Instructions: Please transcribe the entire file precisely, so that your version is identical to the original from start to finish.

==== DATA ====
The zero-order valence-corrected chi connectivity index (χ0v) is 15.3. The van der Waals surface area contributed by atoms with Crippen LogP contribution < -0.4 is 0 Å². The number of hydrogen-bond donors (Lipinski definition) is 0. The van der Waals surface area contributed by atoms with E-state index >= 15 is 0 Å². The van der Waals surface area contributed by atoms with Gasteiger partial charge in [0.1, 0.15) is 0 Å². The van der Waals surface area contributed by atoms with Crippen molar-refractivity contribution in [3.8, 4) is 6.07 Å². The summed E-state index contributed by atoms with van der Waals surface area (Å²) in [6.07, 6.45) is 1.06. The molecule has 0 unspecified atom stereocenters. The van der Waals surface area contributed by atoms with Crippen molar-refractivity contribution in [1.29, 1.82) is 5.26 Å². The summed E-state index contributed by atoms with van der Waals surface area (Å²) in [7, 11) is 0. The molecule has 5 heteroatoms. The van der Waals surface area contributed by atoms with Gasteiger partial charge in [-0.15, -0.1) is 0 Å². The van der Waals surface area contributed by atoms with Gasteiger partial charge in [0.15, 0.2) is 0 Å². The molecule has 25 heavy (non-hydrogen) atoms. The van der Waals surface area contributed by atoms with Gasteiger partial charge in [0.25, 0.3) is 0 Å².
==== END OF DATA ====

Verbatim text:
The zero-order valence-corrected chi connectivity index (χ0v) is 15.3. The van der Waals surface area contributed by atoms with Crippen LogP contribution < -0.4 is 0 Å². The number of hydrogen-bond donors (Lipinski definition) is 0. The van der Waals surface area contributed by atoms with E-state index >= 15 is 0 Å². The van der Waals surface area contributed by atoms with Gasteiger partial charge in [0.1, 0.15) is 0 Å². The van der Waals surface area contributed by atoms with Crippen molar-refractivity contribution in [3.8, 4) is 6.07 Å². The summed E-state index contributed by atoms with van der Waals surface area (Å²) in [6.07, 6.45) is 1.06. The molecule has 0 unspecified atom stereocenters. The van der Waals surface area contributed by atoms with Crippen molar-refractivity contribution in [1.29, 1.82) is 5.26 Å². The summed E-state index contributed by atoms with van der Waals surface area (Å²) in [7, 11) is 0. The molecule has 5 heteroatoms. The van der Waals surface area contributed by atoms with Gasteiger partial charge in [-0.15, -0.1) is 0 Å². The van der Waals surface area contributed by atoms with Gasteiger partial charge in [0.15, 0.2) is 0 Å². The molecule has 25 heavy (non-hydrogen) atoms. The van der Waals surface area contributed by atoms with Gasteiger partial charge in [0.25, 0.3) is 0 Å².